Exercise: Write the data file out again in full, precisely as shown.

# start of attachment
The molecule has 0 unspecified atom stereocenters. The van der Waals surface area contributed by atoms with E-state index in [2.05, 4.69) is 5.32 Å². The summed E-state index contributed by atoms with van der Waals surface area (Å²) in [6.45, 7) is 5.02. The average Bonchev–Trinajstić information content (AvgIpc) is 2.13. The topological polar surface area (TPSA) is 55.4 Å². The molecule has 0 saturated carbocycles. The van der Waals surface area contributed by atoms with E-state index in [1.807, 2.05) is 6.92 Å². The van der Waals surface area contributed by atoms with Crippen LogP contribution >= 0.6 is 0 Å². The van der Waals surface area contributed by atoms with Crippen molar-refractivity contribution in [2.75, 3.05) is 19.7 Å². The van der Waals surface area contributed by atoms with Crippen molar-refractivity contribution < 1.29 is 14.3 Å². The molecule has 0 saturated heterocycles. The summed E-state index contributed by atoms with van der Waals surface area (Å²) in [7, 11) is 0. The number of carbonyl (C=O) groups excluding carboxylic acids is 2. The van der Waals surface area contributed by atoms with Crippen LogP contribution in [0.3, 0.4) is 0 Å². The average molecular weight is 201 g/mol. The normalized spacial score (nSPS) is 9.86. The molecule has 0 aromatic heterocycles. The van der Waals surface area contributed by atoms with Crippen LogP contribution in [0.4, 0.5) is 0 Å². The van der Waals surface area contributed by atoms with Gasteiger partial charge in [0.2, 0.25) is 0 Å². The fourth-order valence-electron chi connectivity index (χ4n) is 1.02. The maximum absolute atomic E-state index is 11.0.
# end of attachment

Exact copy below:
The molecule has 0 unspecified atom stereocenters. The van der Waals surface area contributed by atoms with E-state index in [2.05, 4.69) is 5.32 Å². The summed E-state index contributed by atoms with van der Waals surface area (Å²) in [6.45, 7) is 5.02. The average Bonchev–Trinajstić information content (AvgIpc) is 2.13. The topological polar surface area (TPSA) is 55.4 Å². The molecule has 0 saturated carbocycles. The van der Waals surface area contributed by atoms with E-state index in [1.807, 2.05) is 6.92 Å². The van der Waals surface area contributed by atoms with Crippen LogP contribution >= 0.6 is 0 Å². The van der Waals surface area contributed by atoms with Crippen molar-refractivity contribution in [2.75, 3.05) is 19.7 Å². The van der Waals surface area contributed by atoms with Crippen molar-refractivity contribution < 1.29 is 14.3 Å². The molecule has 0 saturated heterocycles. The summed E-state index contributed by atoms with van der Waals surface area (Å²) in [7, 11) is 0. The number of carbonyl (C=O) groups excluding carboxylic acids is 2. The van der Waals surface area contributed by atoms with Crippen LogP contribution in [0.3, 0.4) is 0 Å². The average molecular weight is 201 g/mol. The normalized spacial score (nSPS) is 9.86. The molecule has 0 aromatic heterocycles. The van der Waals surface area contributed by atoms with Crippen LogP contribution in [0.4, 0.5) is 0 Å². The van der Waals surface area contributed by atoms with Gasteiger partial charge in [0.2, 0.25) is 0 Å². The fourth-order valence-electron chi connectivity index (χ4n) is 1.02. The maximum absolute atomic E-state index is 11.0.